There was testimony that the cash register paper tapes which showed the individual sales had either been lost by the accountant, Mr. Wise, when be had moved his offices, or that they had burned up in a fire suffered by plaintiff Sasser. Plaintiffs introduced no evidence by which the average number and amount of individual sales comprising their gross sales could be established, i.e., they introduced no evidence by which their tax liability under the bracket system could be established.
3. The applicable tax regulation (Executive Order of the Commissioner No. 60-11, promulgated under authority of the sales and Use Tax Act, Ga. L. 1951, pp. 360, 385 (Code Ann. 92-3438a); Official Compilation, Rules and Regulations of the State of Georgia, Revenue Regulation 560-12-1.05), which was not attacked in the trial court or ruled unlawful in any respect, provides unequivocally that retailers must remit 3% of gross sales (as "gross sales" is defined in the Sales and Use Tax Act), or the total amount collected under the bracket system whichever amount is greater. The regulations provide that retailers shall collect a certain tax depending upon the price bracket in which the sale price falls, shall keep an accurate record of each and every transaction subject to the sales or use tax, and shall be accountable for making collections in compliance with the bracket system.
The evidence as it stood when both sides rested evidenced that the taxpayers at the time of their respective monthly returns made payments computed at 3% of gross sales quite without regard to the bracket system of calculation and payments under that system. There was no dispute as to the correctness of these returns. But there was no evidence by the tax payers of what their liability was under the bracket system; no evidence of individual sales was introduced. In short, there was no evidentiary basis for a jury determination that there bad in fact been an overpayment of taxes. In reaching this particular conclusion we do not bold that the loss of records was fatal to this aspect of the taxpayers' case. The average amount and number of individual sales comprising the gross sales could, with an appropriate evidentiary basis, be reasonably estimated and a bracket tax liability computed, leaving a jury question as to the weight to be given same. But the opinion evidence of accountant Wise that the auditing tax agent used an erroneous method of reconstructing individual sales for the purpose of applying the bracket system was not probative evidence of either the average amount and number of individual sales or the bracket tax liability thereon.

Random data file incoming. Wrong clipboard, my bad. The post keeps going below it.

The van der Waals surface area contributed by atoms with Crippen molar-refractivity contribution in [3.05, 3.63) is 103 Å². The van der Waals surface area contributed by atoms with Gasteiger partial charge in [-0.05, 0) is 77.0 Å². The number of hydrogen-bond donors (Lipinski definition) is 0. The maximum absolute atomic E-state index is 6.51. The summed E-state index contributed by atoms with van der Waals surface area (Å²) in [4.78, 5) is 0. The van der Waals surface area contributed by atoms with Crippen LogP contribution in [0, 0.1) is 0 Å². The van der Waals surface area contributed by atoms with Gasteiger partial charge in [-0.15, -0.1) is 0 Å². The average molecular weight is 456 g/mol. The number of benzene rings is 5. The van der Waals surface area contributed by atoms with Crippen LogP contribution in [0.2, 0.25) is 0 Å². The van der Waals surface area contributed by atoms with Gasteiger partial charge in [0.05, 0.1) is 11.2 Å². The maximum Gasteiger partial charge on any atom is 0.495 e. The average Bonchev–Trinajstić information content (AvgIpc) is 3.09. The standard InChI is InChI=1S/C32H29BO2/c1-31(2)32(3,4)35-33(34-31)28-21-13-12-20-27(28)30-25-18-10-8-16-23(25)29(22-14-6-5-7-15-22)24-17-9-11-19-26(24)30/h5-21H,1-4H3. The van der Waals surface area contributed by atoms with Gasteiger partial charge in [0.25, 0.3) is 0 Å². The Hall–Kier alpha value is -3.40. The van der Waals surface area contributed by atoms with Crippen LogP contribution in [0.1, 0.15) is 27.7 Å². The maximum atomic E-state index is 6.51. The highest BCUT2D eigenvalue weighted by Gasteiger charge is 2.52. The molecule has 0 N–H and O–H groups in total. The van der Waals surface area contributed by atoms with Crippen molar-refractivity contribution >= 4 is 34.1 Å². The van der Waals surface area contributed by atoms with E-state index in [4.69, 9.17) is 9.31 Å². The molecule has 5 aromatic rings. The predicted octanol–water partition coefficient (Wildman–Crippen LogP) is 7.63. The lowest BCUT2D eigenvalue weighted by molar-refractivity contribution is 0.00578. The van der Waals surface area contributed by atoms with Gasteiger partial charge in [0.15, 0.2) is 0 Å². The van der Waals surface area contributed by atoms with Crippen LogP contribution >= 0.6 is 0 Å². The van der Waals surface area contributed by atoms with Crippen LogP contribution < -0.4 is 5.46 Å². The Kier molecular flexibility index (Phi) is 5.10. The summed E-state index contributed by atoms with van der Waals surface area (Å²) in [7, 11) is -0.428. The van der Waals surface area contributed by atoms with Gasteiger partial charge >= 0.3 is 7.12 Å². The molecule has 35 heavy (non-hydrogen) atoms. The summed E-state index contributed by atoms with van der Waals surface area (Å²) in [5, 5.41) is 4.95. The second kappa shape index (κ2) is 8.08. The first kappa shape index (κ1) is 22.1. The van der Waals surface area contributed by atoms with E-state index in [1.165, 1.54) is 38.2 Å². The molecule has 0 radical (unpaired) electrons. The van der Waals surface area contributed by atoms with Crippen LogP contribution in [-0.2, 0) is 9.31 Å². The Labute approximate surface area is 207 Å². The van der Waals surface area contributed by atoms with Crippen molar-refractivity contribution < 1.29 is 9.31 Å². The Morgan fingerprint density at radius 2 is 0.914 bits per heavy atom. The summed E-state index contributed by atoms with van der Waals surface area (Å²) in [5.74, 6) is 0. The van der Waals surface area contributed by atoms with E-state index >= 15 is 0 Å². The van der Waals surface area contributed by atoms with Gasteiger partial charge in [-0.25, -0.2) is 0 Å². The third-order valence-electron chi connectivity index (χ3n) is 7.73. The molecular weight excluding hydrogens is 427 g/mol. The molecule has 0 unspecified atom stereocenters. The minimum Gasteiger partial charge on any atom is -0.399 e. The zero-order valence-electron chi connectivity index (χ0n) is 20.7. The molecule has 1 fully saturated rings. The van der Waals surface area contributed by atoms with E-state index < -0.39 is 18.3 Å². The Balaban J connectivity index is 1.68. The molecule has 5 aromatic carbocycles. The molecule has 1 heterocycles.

4. Taxpayers insist that they could attack the assessment and, by showing it erroneous, thereby prove a right to a recovery. Although there is provision made for "appeal" from an assessment, Code Ann. 92-8445, 92-8446, we have found no Georgia authority for the proposition that failure to so "appeal" would preclude any attack on an assessment in a suit for refund. Thus we can concur with taxpayers' position that the assessment was subject to attack. But if we assume that the method of assessment was erroneous, the next question is whether such a showing supports a right of recovery. The taxpayers were required to collect sales and use taxes in accordance with the bracket system and to remit 3% of gross sales or the total amount actually collected whichever was greater. Do the taxpayers by showing only that the method of assessment was erroneous thereby establish that they have laid more than due under the bracket system or were not liable for any amount thereunder, or ultimately that they are entitled to the money assessed and paid? They do not. All the evidence shows that they have never remitted or calculated their liability as any amount other than 3% of gross sales less allowable exemptions even when their records of individual sales were available. Their real contention appears to be that they were not required to collect taxes under the bracket system; that they did not in fact do so; and therefore could not be assessed for what had not been collected. This position is untenable in face of the unequivocal language of the regulation.